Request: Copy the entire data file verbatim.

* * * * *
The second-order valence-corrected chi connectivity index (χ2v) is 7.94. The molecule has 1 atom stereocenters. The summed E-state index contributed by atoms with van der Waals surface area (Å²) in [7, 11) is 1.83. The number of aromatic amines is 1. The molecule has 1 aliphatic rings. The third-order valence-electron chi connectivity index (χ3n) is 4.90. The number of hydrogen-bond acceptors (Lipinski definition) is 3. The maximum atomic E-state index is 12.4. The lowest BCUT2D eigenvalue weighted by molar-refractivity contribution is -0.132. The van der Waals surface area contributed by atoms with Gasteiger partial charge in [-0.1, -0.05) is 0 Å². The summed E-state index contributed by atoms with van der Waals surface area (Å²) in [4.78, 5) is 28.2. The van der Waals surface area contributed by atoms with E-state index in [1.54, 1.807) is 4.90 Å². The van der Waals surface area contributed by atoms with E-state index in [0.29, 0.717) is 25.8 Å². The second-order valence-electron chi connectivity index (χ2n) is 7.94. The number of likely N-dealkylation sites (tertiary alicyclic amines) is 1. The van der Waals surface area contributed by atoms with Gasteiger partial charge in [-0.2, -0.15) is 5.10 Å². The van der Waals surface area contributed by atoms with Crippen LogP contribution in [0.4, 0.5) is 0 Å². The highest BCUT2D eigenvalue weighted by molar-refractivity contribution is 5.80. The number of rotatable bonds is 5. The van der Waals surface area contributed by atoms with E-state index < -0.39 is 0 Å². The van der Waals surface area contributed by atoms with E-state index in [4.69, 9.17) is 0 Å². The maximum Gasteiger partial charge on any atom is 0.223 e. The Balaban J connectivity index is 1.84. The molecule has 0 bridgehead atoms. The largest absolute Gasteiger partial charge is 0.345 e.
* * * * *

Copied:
The second-order valence-corrected chi connectivity index (χ2v) is 7.94. The molecule has 1 atom stereocenters. The summed E-state index contributed by atoms with van der Waals surface area (Å²) in [7, 11) is 1.83. The number of aromatic amines is 1. The molecule has 1 aliphatic rings. The third-order valence-electron chi connectivity index (χ3n) is 4.90. The number of hydrogen-bond acceptors (Lipinski definition) is 3. The maximum atomic E-state index is 12.4. The lowest BCUT2D eigenvalue weighted by molar-refractivity contribution is -0.132. The van der Waals surface area contributed by atoms with Gasteiger partial charge in [-0.1, -0.05) is 0 Å². The summed E-state index contributed by atoms with van der Waals surface area (Å²) in [4.78, 5) is 28.2. The van der Waals surface area contributed by atoms with E-state index in [1.54, 1.807) is 4.90 Å². The van der Waals surface area contributed by atoms with E-state index in [0.29, 0.717) is 25.8 Å². The second-order valence-electron chi connectivity index (χ2n) is 7.94. The number of likely N-dealkylation sites (tertiary alicyclic amines) is 1. The van der Waals surface area contributed by atoms with Gasteiger partial charge in [-0.2, -0.15) is 5.10 Å². The van der Waals surface area contributed by atoms with Crippen LogP contribution in [0.4, 0.5) is 0 Å². The highest BCUT2D eigenvalue weighted by molar-refractivity contribution is 5.80. The number of rotatable bonds is 5. The van der Waals surface area contributed by atoms with E-state index < -0.39 is 0 Å². The van der Waals surface area contributed by atoms with E-state index in [4.69, 9.17) is 0 Å². The maximum Gasteiger partial charge on any atom is 0.223 e. The Balaban J connectivity index is 1.84. The molecule has 0 bridgehead atoms. The largest absolute Gasteiger partial charge is 0.345 e.